Posted in Broadway Musicals, Music

The Sound of Broadway

Two recent events have once again proven there are few performances more iconic than those given in Broadway musicals. The death of John McMartin, an actor who graced the original Broadway productions of “Sweet Charity” and the landmark”Follies,” reminded me that the original cast albums of these shows are among my favorite listening experiences. And the sheer joy and exuberance that Zachary Levy brings to the recording of the recent “She Loves Me” revival are the perfect antidote to a down-in-the-dumps day.

Whether on 10-inch shellac 78 rpm disks, vinyl, cassette tape or CD, the original cast album has always served a dual purpose: as advertising for the show and its score and as souvenir for those lucky enough to have seen it on Broadway or on tour. But before we go any further, let’s get one of my pet peeves out of the way. A cast album of a theatrical production is not a “soundtrack,” no matter what retailers, web sites and streaming services may tell you. A soundtrack is what you hear when you see a movie; in CD form it’s the music and/or vocal score of a film. And the differences between a cast album and a soundtrack in terms of performers’ energy and the quality of sound involved can be amazing.

I’ve written before about the cast albums of “Parade,” “LoveMusik,” and “A Little Night Music,” but these are by no means my only favorites. One of my most listened-to recordings is of a show I’ve never seen on stage: “Sweet Charity,” which absolutely crackles with its Cy Coleman-Dorothy Fields score; in its original form, it far outstrips the score of the film version starring Shirley MacLaine (surprise, surprise). Had the movie kept Sweet Charity“Baby, Dream Your Dream” and the Broadway version of the title song as sung by John McMartin, not to mention the guitars and mariachi of “There’s Gotta Be Something Better Than This,” it might not have been the flop that it was. The sizzle of “Big Spender” (dum dum da-dum dum-dum) and the contrapuntal chorus in “The Rhythm of Life” are just icing on the cake. I can’t leave “Sweet Charity,” though, without singling out Gwen Verdon as one of the best in the original cast album universe. I only saw her on stage once, in the original production of “Chicago,” but the albums of her shows are among the most energetic and fun to hear.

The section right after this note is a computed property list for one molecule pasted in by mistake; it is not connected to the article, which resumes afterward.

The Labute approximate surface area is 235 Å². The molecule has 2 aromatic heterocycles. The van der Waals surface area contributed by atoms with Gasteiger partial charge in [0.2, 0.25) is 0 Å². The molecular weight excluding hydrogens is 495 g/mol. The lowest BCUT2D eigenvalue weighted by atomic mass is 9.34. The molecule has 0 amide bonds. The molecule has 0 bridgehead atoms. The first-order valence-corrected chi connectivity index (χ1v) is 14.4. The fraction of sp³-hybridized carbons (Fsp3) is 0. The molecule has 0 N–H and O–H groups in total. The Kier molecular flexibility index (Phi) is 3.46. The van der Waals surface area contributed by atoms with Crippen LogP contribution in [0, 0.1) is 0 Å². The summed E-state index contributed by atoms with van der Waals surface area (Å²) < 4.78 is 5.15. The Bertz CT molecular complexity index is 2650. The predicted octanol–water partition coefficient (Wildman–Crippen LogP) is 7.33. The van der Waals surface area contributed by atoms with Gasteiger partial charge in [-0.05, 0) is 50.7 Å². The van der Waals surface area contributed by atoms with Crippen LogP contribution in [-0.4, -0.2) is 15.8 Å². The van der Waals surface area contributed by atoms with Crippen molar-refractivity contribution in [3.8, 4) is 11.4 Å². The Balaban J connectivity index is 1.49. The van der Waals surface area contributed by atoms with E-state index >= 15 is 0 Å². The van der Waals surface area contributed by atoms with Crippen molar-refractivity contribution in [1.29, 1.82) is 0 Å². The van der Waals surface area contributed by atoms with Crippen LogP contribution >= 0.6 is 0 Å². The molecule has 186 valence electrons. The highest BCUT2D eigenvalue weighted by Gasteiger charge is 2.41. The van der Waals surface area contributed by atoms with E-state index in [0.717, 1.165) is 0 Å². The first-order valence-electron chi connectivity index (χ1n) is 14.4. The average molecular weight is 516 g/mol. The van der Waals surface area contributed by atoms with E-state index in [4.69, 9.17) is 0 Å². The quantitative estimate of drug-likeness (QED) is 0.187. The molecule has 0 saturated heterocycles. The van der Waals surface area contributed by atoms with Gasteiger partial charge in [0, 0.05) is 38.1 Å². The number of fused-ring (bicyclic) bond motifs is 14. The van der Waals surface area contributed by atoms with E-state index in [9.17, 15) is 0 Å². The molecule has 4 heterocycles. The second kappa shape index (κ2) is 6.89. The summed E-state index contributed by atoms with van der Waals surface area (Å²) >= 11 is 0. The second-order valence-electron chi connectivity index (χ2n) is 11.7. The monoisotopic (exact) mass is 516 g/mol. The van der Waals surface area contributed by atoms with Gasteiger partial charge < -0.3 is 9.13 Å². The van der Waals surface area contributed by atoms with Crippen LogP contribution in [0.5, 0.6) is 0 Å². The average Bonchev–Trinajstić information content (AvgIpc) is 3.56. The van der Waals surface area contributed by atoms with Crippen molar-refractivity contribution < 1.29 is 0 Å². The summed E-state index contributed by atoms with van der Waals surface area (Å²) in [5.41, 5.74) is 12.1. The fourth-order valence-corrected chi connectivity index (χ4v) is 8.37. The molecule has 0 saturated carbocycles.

Another Cy Coleman score, “Little Me,” is another great listen. Among its assets is an absolute knock-out performance by Swen Swenson of “I’ve Got Your Number” with the sexiest come-on baritone imaginable. For this show Mr. Coleman’s lyricist was Carolyn Leigh; one of the choruses of “Real Live Girl,” sung by World War I doughboys, never fails to make me smile in its fashion accuracy:

Girls were like fellas was once my belief
What a reversal and what a relief
I’ll take the flowering hat and the towering heel
And the squeal
Of a real live girl.

Follies PapermillThe late Mr. McMartin was Ben Stone in the legendary original production of “Follies.” It’s one of the biggest cheats in the history of Broadway musicals that Capitol Records, which produced the cast album, couldn’t or wouldn’t release it on two disks. Suffice it to say there’s a ton of missing Sondheim; verses, choruses, reprises and entire numbers vanished. Nevertheless, despite its truncated state this album is still a keeper. Every original cast recording is a direct expression of the composer’s and lyricist’s intentions—straight from the horse’s mouth, so to speak (This is perfectly apparent in D.A. Pennebaker’s classic documentary of the recording of the “Company” cast album). Given the fall and rise of “Follies” since its 1971 premiere, not to mention the various revisions to the show during these years, it’s always fun to return to the blueprint.